Soffritto (aka Soufritte)

Junior Burger
2006/12/19 16:07:25
I'm desperately looking to find a recipe for Soufritte, that ancient dish of offal stewed in tomato sauce. So far I have only one recipe using beef heart, but I am looking to expand my recipe variations. This dish, along with trippa seems to have fallen into a subcategory of Italian cuisine that most do not make anymore. I have been dying for some of the old classics lately and wish to enjoy this dish again. I would appreciate any helpful advice. Thanks!!!!
Filet Mignon
RE: Soffritto (aka Soufritte) 2006/12/20 10:45:25
I'm not sure I'd call this an old classic dish. It's a pesants style meal, when to feed a family they used all the parts of an animial. you may be able to find the recipe at but to find the ingreadiants your going to hard pressed. I also don't think you would find any native Italian that would enjoy this dish today. I still have tripe on occasion, it's served in many local taverns on Saturdays in my area. Chow Jim
Junior Burger
RE: Soffritto (aka Soufritte) 2006/12/20 14:23:13
There is actually a very old restaurant on Atwells Ave in Providence, RI called "Angelo's Civita-Farnese", named after the Roman province where the owners had hailed from. Tripe was featured there as well.
Thanks for the input!!! Buon Natale!!!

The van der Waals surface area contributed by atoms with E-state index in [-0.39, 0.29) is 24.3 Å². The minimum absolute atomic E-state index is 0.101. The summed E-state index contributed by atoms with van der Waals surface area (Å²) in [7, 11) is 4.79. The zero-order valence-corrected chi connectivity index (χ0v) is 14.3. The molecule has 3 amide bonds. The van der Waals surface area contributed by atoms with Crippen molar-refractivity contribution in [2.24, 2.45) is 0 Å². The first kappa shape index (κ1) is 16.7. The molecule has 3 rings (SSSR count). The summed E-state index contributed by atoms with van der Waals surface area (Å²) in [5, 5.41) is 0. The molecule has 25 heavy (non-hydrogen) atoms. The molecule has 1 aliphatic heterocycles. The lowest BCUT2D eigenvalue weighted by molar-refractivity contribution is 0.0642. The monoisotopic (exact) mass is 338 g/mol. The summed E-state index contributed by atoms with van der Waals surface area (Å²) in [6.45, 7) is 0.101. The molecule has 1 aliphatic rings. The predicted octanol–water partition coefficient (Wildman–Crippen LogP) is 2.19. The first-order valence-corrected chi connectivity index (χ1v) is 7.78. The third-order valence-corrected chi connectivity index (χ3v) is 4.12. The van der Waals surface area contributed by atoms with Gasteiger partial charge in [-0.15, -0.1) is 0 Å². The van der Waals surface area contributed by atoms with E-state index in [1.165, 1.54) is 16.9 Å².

RE: Soffritto (aka Soufritte) 2006/12/21 08:18:40
Cuz, it's my understanding that there is still a big interest in offal-based dishes in the region of Lazio (especially in Roman cuisine). There are still restaurants in Rome (typically trattorie, not ristoranti) where they offer dishes featuring oxtail ("Coda alla Vaccinara"), sweetbreads, intestines. etc. Perhaps a look at Roman food will yield info about Soffritto.
Junior Burger
RE: Soffritto (aka Soufritte) 2006/12/21 17:53:52
Very true, Ciaoman. Offal is still a regular feature in Roman trattorie. In David Downie's book "Cooking the Roman Way", he divulges the names of a few recipes not found in the book in order to suit American tastes. This is also because most of not all of the ingredients are to be found in the U.S., such as cock's combs, spleen, testicles, etc. I have reason to believe that calf spleen may still be supplied by a few butchers in Manhattan or Brooklyn, since one or two places feature it on their menu. It can be found in Sicilian focaccerie under the name "vastedda", a sandwich made with boiled and fried (or stewed) veal spleen topped with ricotta and caciocavallo on a semolina roll. I am uncertain as whether or not the USDA placed a ban on promotion of sales, though I here it can be found in a numeral few antique places.
The same goes for ingredients like cock's combs, though I'm sure I may be able to find them in an Oriental grocery. Even testicles have been known to pop up in butcher's stores, though not an item featured exclusively.